These arguments combine to convince Harris that freewill is an illusion. In essence, he argues that unless a person is omniscient, is capable of perfect instant recall, and is in full control of his sub-conscious functions he cannot possess freewill. But, by what “authority” does Harris claim these parameters for freewill? He does not offer an explanation, it is implicitly expected that his “choice” of parameters are legitimate.

But why are they legitimate? There is a potentially limitless set of parameters. Why these ones? According to his theory, Harris would have selected these parameters not because they are correct—not because they track with the reality—but simply because they are the ones that happened to “occur” to him. He chose nothing; rather, a prior set of conditions, via natural cause and effect, acting upon him made these the only parameters he could choose.

Likewise, Harris’ entire philosophical system is problematic for the simple reason that if we employ his own template of determinism to his system of determinism it is revealed that this is the only view of the world he could have since it was the one that just so happened to “occur” to him. He did not, under his own theory, choose to believe in natural determinism, it was selected for him by mechanical processes outside his control.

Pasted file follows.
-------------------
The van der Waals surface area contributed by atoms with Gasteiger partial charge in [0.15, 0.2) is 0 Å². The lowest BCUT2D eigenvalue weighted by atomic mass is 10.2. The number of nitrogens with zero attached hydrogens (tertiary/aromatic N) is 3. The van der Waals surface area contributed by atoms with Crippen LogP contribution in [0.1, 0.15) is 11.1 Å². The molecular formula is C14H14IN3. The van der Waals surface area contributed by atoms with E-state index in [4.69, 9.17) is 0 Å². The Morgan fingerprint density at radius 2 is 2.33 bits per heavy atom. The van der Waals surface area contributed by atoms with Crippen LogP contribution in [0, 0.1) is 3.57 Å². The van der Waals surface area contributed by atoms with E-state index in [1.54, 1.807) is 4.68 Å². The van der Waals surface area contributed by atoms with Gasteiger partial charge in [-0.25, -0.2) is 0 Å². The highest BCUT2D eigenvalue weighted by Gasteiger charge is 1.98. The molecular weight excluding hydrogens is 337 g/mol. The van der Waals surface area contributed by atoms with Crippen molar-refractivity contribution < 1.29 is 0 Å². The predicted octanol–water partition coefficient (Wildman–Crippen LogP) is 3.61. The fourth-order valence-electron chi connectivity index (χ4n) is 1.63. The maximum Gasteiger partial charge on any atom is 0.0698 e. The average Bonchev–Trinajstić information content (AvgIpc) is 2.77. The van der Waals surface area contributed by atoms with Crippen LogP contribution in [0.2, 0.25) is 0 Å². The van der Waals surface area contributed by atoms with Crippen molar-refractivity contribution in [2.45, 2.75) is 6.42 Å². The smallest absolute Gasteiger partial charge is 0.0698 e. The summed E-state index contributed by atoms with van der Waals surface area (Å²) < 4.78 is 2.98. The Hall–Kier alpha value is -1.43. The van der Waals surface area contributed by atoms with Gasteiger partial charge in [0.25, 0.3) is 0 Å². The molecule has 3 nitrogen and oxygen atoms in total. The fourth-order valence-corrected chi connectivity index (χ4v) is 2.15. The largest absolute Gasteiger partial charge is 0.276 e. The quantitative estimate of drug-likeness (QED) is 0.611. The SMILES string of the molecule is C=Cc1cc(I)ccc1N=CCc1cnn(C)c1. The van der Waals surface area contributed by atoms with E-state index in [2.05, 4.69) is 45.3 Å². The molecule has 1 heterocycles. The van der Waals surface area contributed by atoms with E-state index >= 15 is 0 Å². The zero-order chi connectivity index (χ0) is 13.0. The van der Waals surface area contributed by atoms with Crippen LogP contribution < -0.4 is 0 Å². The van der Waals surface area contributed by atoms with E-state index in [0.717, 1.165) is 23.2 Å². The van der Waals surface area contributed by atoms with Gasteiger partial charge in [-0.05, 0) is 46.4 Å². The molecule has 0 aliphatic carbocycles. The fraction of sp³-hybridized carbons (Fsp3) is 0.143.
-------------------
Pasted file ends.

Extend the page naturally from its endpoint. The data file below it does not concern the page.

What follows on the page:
Again, enforcing his own standard, Harris was by no means privy to every possible related philosophic musing, he was not able to instantly recall all of his own philosophic musings, nor was he able to control which musings populated in his conscious. Hence, he did not choose to believe his own doctrine. How then does he validate his doctrine since he “had to” believe it?

Note: this point demonstrates that his worldview is very a different ordeal than his simple “city test” and shows a major deficiency in his philosophy when applied to larger, more existential issues.

There are many ways to make this point, but the simplest may be to compare people with opposite beliefs. Take for example a strict naturalist and compare him with an Orthodox Christian. The former believes all things are explainable in naturalistic terms, excluding any possibility of the supernatural. The latter believes all or at least most things are explainable in teleological terms, and is heavily invested in the supernatural. Herein lays a challenge that, I believe, is impossible for the strict naturalist to answer authoritatively: Which theory is correct?